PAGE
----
Were it not for bass player (and longtime friend of Doc and Merle Watson) T. Michael Coleman, this album would never have seen the light of day. Coleman was reviewing the private tape collection of Doc one day and found a tape of Doc and his late son Merle that had been recorded in December 1967. 更多>
Listening to this nearly lost treasure, Coleman suggested adding other players. Doc was enthused at the idea and hand-picked the rest of the cast: Sam Bush on fiddle, Marty Stuart on mandolin, Alan O'Bryant for harmony vocals, and Coleman on bass.
With the help of a computer, Coleman and sound engineer Bill Wolf electronically created space in the songs to add solos for the other player, without compromising or covering the fine playing of Doc and Merle. Thus, we have Home Sweet Home.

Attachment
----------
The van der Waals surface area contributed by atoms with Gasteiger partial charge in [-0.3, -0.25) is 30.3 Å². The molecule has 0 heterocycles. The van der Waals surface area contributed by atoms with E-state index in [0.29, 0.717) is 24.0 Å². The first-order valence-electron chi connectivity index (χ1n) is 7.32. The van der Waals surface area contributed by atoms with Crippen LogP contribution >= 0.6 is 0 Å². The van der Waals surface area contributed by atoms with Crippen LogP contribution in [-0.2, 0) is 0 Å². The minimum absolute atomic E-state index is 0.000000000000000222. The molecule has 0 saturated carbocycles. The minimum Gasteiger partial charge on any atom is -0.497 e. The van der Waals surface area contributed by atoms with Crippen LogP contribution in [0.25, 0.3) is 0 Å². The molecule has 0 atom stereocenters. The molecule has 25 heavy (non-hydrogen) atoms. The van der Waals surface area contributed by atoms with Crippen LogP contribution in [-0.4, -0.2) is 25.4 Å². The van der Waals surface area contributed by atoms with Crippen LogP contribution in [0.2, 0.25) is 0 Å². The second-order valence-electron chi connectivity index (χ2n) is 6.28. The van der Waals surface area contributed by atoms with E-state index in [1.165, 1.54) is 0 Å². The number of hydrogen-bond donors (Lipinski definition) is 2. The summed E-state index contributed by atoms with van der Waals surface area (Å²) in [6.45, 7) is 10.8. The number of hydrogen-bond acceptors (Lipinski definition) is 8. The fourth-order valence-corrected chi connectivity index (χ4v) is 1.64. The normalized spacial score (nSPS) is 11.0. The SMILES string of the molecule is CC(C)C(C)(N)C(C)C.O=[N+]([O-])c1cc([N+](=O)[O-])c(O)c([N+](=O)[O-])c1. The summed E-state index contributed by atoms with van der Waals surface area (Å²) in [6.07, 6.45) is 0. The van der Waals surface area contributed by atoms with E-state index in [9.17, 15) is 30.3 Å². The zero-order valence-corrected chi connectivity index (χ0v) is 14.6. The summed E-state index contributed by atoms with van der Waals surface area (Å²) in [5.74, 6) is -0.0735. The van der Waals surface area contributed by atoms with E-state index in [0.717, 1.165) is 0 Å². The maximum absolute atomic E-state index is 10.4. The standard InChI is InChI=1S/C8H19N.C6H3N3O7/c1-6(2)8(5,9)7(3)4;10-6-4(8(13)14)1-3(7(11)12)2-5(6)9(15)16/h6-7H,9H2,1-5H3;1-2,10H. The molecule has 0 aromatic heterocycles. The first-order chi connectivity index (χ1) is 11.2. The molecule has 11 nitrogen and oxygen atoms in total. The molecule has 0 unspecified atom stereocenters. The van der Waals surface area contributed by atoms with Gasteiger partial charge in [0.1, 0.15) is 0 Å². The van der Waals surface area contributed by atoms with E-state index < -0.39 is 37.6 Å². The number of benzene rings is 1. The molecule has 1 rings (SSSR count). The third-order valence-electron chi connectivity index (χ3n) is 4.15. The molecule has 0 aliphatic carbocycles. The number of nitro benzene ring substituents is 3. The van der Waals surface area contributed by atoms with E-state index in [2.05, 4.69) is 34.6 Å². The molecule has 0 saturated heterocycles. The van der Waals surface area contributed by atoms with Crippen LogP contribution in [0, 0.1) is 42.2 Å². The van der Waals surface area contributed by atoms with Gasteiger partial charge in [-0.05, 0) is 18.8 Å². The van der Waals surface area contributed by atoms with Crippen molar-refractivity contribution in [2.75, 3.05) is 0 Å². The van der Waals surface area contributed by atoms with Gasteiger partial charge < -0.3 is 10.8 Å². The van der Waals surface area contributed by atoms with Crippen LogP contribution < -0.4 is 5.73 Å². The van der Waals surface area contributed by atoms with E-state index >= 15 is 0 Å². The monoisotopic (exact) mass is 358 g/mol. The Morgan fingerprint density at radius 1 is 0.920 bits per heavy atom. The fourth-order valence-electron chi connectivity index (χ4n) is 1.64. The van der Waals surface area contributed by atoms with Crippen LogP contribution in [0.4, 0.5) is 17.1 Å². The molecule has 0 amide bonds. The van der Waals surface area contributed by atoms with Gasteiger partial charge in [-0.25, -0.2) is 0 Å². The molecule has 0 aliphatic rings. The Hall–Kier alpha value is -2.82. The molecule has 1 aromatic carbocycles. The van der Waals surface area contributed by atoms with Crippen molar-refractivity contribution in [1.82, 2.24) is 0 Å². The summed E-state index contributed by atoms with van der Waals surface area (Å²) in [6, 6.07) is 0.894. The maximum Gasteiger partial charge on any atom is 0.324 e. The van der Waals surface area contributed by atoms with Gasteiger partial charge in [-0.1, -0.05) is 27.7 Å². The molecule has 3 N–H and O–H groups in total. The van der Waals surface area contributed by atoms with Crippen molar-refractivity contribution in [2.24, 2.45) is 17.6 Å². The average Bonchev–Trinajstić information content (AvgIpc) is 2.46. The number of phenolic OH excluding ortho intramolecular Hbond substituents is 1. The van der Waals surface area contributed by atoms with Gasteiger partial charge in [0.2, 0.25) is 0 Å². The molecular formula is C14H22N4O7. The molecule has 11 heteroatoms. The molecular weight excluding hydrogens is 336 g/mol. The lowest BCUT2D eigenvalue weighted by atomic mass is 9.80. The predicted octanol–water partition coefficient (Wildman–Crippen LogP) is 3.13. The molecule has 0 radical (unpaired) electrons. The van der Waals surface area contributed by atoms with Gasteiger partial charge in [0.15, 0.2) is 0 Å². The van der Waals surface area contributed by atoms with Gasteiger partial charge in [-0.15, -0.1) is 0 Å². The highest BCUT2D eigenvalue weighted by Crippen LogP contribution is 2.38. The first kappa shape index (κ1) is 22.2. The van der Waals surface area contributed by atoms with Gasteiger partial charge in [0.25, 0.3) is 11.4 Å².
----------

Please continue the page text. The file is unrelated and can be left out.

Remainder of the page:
Doc and Merle always had a special groove when they recorded together, and Home Sweet Home is no exception. Though Merle had been playing banjo a mere five months, he played with the polish and touch that typifies his guitar work. The editing of the album is a miracle of modern technology, for if you hadn't heard the story of this recording, or read the liner notes, you would think Merle came down from the heavens and into the studio to join the others in one farewell session. The supporting players are a testimony to Doc's good judgment. Marty Stuart shows he can still play bluegrass mandolin with the best of them, evoking memories of his days as a youngster with Lester Flatt's band. O'Bryant blends his voice with Doc's to perfection.
Home Sweet Home is more than just a fine traditional album, more than an interesting use of modern electronic recording technique. For Coleman, it is a labor of love for his late friend Merle.